As Arlington County, Va., prepares for the post-PC era of computing, ultrabooks fit into that future quite nicely.
"Solid-state devices such as the Apple MacBook Air create a different model for computing," says Arlington County CIO Jack Belcher. "Over time, they will change the character of our PC refreshment cycle."
Although the MacBook Air has been around since 2008, its PC cousin, the ultrabook, only recently began shipping. As with the Air, ultrabooks are designed to be thin (at less than an inch thick) and light (at less than 3 pounds). They also offer long battery life, in the five- to nine-hour range, according to Intel's requirements.
Initial ultrabook models from manufacturers such as Acer, HP, Lenovo and Toshiba incorporate Intel's Sandy Bridge Core i5 and i7 processors. Around the middle of the year, models based on Intel's Ivy Bridge chip should hit the market. Also about that time, expect to see ultrathin notebooks based on a version of AMD's Trinity processor.
Suitable for the Field
Arlington County has several users who could benefit from ultrabooks, including human services field workers, traffic engineers and housing inspectors, according to Kevin Dolan, director of enterprise computing and infrastructure services. "Things like Gorilla Glass displays and faster solid-state storage lend themselves to early adoption by these field workers," he says.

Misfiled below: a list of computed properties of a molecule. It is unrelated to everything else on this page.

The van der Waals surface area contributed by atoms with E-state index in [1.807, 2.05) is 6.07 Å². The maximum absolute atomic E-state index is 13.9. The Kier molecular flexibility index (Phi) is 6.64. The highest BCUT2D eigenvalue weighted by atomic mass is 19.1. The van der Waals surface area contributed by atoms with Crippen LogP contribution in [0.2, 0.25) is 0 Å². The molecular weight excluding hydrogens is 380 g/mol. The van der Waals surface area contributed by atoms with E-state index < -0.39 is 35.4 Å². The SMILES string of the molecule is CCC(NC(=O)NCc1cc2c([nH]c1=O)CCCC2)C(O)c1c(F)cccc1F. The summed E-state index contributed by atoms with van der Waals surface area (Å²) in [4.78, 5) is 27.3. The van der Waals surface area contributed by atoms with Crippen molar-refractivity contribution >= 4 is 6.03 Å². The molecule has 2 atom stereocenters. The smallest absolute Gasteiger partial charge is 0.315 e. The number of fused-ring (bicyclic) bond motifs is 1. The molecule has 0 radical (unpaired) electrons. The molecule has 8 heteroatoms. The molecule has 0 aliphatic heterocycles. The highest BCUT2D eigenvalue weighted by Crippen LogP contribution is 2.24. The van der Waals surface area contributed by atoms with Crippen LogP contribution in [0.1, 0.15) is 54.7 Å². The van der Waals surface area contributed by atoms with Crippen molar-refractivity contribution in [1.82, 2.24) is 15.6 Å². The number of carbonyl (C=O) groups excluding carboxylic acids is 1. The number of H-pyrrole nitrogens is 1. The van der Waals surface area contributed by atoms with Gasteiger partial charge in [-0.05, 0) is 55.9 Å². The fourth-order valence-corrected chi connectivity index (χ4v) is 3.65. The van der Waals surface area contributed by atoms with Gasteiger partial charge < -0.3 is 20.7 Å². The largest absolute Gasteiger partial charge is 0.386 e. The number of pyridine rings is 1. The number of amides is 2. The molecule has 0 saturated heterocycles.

Arlington County building inspectors already use MacBook Air notebooks and iPads to perform onsite video consultations with their supervisors back at the office. "They can get real-time guidance on whether or not something meets code," Belcher says.
Devices such as the Lenovo IdeaPad U300-series ultrabooks lend themselves well to where the county wants to go with its cloud and mobile strategy, as well as where employee preferences are headed, Dolan says. "Ultrabooks are going to be the next big thing for consumers, so we're going to have to accommodate them," he explains.
Dolan believes that ultrabooks nicely fill the gap between the desktop and the tablet. "Tablets perform a very useful function, but in some cases, they don't have all the capabilities of a laptop."
2013 Year by which ultrabooks are expected to replace notebooks
Indeed, tablets are generally used more for consuming content than for creating it, says Christina Morrison, a public-sector marketing manager for HP, which makes the Folio 13 ultrabook. "Tablets don't have the functionality you need when you're typing on a full-sized keyboard," she explains. "If you're going to create something, you're really going to want something like an ultrabook."
Because the first wave of ultrabooks cost more than a typical notebook, only certain workers may get their hands on one, according to Scott Villinski, manager of Microsoft's optimized desktop architect team for state and local government. "I wouldn't see an agency saying, 'Everyone gets one,' just because at this point there's a premium on them, but with all the original equipment manufacturers making them, those prices will come down," he observes.
As tablets grow in popularity and notebook computers become thinner and lighter, somewhere down the road the two form factors will converge, as they do in Lenovo's Yoga IdeaPad.